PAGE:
In 2008, Hawthorn beat the heavily favoured Geelong by 26 points in the AFL Grand Final. So far, so good, right? But then Jeff Kennett got involved. Kennett, the former Premier of Victoria, was the President of the Hawthorn Football Club at the time. After his side’s Grand Final glory, he was convinced they would never lose to Geelong again. “What they don’t have, I think,” Kennett said of Geelong before their rematch in 2009, “is the quality of some of our players; they don’t have the psychological drive we have. We’ve beaten Geelong when it matters.” And thus began the Kennett Curse.

Geelong won that match in 2009. In fact, they won their next 11 games against Hawthorn over a period of five years, some of them in extraordinary fashion — nine of the 11 matches were decided by 10 points or less, and two were decided by kicks after the final siren. It was almost as if some higher power didn’t want Hawthorn to win.

In 2013, Hawthorn finally snapped their losing streak, defeating Geelong in the Preliminary Finals. Kennett had long since stepped down from his post by then, but they say on a clear night, his ghost can still be seen haunting the MCG, writing cheques with his mouth that his club can’t cash.

Springfield vs Shelbyville

Has there ever been a more one-sided rivalry between two fictional towns than this one? Sure, Springfield has its faults, but we’ll say this for The Simpsons’ hometown — at least it isn’t Shelbyville.

This rivalry goes back to the first settlement of Springfield, when Jebediah Springfield and his partner, Shelbyville Manhattan, had a falling out. (Shelbyville wanted Springfield to be a place where people could marry their cousins, and Jebediah wasn’t cool with that.) Since then, the one-upmanship has continued, with Springfield always coming out on top. “They built a mini-mall, so we built a bigger mini-mall,” Lisa Simpson once explained. “They made the world’s largest pizza, so we burned down their city hall.” When Shelbyville kids stole Springfield’s precious lemon tree, the citizens of Springfield got it back — and just as well, because Bart Simpson had promised to “choke their rivers with our dead” if they didn’t.

When smooth-talking salesman Lyle Lanley told Springfield’s Mayor Quimby that a monorail was really “more of a Shelbyville idea”, Quimby was quick to remind him that the people of Springfield are “twice as smart as the people of Shelbyville” — and that worked out for everyone, right?

Coke vs Pepsi

You know how one-sided this rivalry is? Pepsi is actually the third most popular soft drink. The most popular is Coke, of course. The second most popular? Diet Coke.

Coca-Cola and Pepsi have been engaged in on-and-off Cola Wars for decades, but Pepsi hasn’t had very many clean wins. One came when Coca-Cola was forced to ditch ‘New Coke’ and reintroduce ‘Classic Coke’ in 1985; another came when Pepsi — on the back of their successful Pepsi Stuff promotion — outperformed Coke during the summer of the Atlanta Olympics. (This was a big deal, because Atlanta is Coke’s hometown, and Coke was a lead sponsor of the Olympics.)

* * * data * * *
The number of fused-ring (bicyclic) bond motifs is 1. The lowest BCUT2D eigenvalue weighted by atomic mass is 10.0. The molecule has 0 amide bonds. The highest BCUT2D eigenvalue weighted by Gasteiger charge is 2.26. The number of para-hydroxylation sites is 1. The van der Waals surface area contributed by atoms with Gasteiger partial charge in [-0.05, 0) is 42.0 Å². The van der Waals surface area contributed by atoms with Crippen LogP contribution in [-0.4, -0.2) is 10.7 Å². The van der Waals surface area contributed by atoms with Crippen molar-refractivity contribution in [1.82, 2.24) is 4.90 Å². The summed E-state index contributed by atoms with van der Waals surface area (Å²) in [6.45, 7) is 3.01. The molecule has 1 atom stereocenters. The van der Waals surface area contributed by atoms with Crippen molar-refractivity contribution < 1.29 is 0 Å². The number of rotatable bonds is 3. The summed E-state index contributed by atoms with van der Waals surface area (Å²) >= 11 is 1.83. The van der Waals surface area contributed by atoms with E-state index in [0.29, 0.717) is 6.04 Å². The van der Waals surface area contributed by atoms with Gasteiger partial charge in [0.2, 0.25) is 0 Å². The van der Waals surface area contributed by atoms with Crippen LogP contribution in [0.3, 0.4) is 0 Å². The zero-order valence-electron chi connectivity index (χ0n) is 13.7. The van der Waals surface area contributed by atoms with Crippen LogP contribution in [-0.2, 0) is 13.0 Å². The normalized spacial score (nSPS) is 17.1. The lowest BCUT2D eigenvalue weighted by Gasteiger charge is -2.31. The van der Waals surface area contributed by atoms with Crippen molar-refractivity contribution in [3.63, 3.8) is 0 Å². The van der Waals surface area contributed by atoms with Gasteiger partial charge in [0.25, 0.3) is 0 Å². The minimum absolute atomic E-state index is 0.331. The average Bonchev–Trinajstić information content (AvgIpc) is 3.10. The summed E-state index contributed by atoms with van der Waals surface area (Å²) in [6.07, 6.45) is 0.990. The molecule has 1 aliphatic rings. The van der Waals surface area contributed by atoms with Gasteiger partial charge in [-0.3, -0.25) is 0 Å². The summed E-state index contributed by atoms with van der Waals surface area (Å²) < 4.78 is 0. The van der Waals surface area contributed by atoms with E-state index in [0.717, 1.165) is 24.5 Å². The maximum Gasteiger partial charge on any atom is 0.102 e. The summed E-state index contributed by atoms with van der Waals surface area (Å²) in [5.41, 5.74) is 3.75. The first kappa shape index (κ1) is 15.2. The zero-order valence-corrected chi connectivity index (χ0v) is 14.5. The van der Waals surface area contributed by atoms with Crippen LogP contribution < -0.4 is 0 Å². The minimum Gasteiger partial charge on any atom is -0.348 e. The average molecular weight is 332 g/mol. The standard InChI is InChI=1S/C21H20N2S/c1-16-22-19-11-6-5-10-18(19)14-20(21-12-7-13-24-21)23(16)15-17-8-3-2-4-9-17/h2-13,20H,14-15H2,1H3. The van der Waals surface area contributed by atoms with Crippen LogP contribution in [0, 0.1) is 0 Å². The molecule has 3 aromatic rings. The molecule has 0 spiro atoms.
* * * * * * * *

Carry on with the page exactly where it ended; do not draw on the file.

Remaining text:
Pepsi attempted to revisit past glories by reintroducing the Pepsi Stuff promotion in 2005; Coca-Cola came back at them with Coke Rewards. Alas, the Pepsi Stuff promotion has long since closed, while Coke continues to offer Coke Rewards. Coke now outsells Pepsi in almost all areas of the world, with the exception of Oman, India, Saudi Arabia, Pakistan, the Dominican Republic, Guatemala, and some Canadian provinces.

Of course, it could be worse for Pepsi — they could be Dr Pepper.

Alec Baldwin vs All the other Baldwin brothers

Hollywood has seen more than its fair share of sibling rivalries, but none have been as one-sided as this one. On the one hand, you’ve got Alec Baldwin — Oscar nominee and host, two-time Emmy Award winner, three-time Golden Globe Award winner, and seven-time Screen Actors Guild Award winner; a legendary star of stage and screen (albeit one who’s had more than his fair share of PR nightmares).

On the other hand, you’ve got William Baldwin, best known for his intermittent work on television; Stephen Baldwin, who has starred in the likes of Bio-Dome, The Flinstones in Viva Rock Vegas, Celebrity Big Brother and Celebrity Apprentice; and Daniel Baldwin, who hasn’t starred in a theatrically released film in years and who was once arrested for running naked through the halls of New York’s Plaza Hotel while in possession of cocaine and shouting “Baldwin!” (Which, to be fair, sounds like something Alec might do as well.)

Honourable mentions here have to go to Mark Wahlberg and Donnie Wahlberg, Julia Roberts and Eric Roberts, Owen Wilson and Luke Wilson, and, of course, Charlie Sheen and Emilio Estevez (although Emilio might just end up winning that one).

Superman vs Batman

They’re two of the biggest icons in pop culture, and they’re set to do battle on the big screen in 2016’s Batman v Superman: Dawn of Justice. On paper, it should be a cakewalk for the Man of Steel — he can fly, for starters, and he’s got heat vision, X-ray vision, superhuman strength, superhuman hearing, superhuman speed, and, for some reason, superhuman breath. On the other hand, Batman is basically just a rich guy in great shape.

But Superman is going to lose, like he always does, and here’s why — today’s superhero movies and comic books are essentially fan-fiction, written by people who grew up loving these characters. And there aren’t many fans who love Superman more than Batman, because, let’s face it, Batman is just much, much cooler. He sells more movie tickets, he sells more toys, and he’ll always have something in his utility belt to counter whatever Superman can throw at him.

It doesn’t help that Superman wears a blue uniform — a definite no-no, as any Queenslander knows. And, much in the same way that NSW’s Kryptonite has been its weak halves combinations, Superman also has a Kryptonite, a weakness that his enemies can use against him — his love for the mortal Lois Lane.

Oh, and actual Kryptonite. Because he’s, you know, Superman.

Did we miss any one-sided rivalries? Do you think New South Wales can claw their dignity back tonight, or will Queensland’s domination continue? Let us know below!